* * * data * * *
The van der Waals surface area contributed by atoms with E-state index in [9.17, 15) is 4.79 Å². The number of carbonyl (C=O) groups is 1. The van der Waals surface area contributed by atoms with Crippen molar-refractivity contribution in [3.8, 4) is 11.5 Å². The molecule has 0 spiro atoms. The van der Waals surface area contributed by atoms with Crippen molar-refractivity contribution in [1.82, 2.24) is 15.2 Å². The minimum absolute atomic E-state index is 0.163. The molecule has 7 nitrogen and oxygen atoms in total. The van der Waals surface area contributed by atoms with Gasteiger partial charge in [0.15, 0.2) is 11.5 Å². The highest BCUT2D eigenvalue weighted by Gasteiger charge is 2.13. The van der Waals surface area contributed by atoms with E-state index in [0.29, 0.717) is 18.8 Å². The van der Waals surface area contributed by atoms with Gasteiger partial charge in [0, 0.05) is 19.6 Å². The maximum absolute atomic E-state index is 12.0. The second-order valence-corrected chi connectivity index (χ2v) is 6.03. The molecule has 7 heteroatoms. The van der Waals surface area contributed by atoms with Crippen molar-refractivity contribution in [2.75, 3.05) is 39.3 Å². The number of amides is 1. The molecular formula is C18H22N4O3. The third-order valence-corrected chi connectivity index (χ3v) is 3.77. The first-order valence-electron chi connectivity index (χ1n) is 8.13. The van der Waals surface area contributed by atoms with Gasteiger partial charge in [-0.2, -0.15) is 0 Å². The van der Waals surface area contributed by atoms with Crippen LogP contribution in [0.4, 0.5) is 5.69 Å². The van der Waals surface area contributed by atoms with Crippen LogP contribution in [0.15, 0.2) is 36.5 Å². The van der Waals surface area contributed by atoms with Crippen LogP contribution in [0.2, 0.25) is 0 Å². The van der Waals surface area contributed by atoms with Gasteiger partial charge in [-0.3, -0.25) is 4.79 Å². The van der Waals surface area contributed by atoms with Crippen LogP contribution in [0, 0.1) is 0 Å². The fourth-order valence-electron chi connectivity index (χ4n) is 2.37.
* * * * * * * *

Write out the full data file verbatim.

The van der Waals surface area contributed by atoms with E-state index in [9.17, 15) is 4.79 Å². The number of carbonyl (C=O) groups is 1. The van der Waals surface area contributed by atoms with Crippen molar-refractivity contribution in [3.8, 4) is 11.5 Å². The molecule has 0 spiro atoms. The van der Waals surface area contributed by atoms with Crippen molar-refractivity contribution in [1.82, 2.24) is 15.2 Å². The minimum absolute atomic E-state index is 0.163. The molecule has 7 nitrogen and oxygen atoms in total. The van der Waals surface area contributed by atoms with Gasteiger partial charge in [0.15, 0.2) is 11.5 Å². The highest BCUT2D eigenvalue weighted by Gasteiger charge is 2.13. The van der Waals surface area contributed by atoms with E-state index in [0.29, 0.717) is 18.8 Å². The van der Waals surface area contributed by atoms with Gasteiger partial charge in [0, 0.05) is 19.6 Å². The maximum absolute atomic E-state index is 12.0. The second-order valence-corrected chi connectivity index (χ2v) is 6.03. The molecule has 7 heteroatoms. The van der Waals surface area contributed by atoms with Crippen molar-refractivity contribution in [2.75, 3.05) is 39.3 Å². The number of amides is 1. The molecular formula is C18H22N4O3. The third-order valence-corrected chi connectivity index (χ3v) is 3.77. The first-order valence-electron chi connectivity index (χ1n) is 8.13. The van der Waals surface area contributed by atoms with Gasteiger partial charge in [-0.2, -0.15) is 0 Å². The van der Waals surface area contributed by atoms with Crippen LogP contribution in [0.4, 0.5) is 5.69 Å². The van der Waals surface area contributed by atoms with Crippen LogP contribution in [0.15, 0.2) is 36.5 Å². The van der Waals surface area contributed by atoms with Crippen LogP contribution in [0.2, 0.25) is 0 Å². The van der Waals surface area contributed by atoms with Gasteiger partial charge in [-0.3, -0.25) is 4.79 Å². The van der Waals surface area contributed by atoms with Crippen LogP contribution in [0, 0.1) is 0 Å². The fourth-order valence-electron chi connectivity index (χ4n) is 2.37.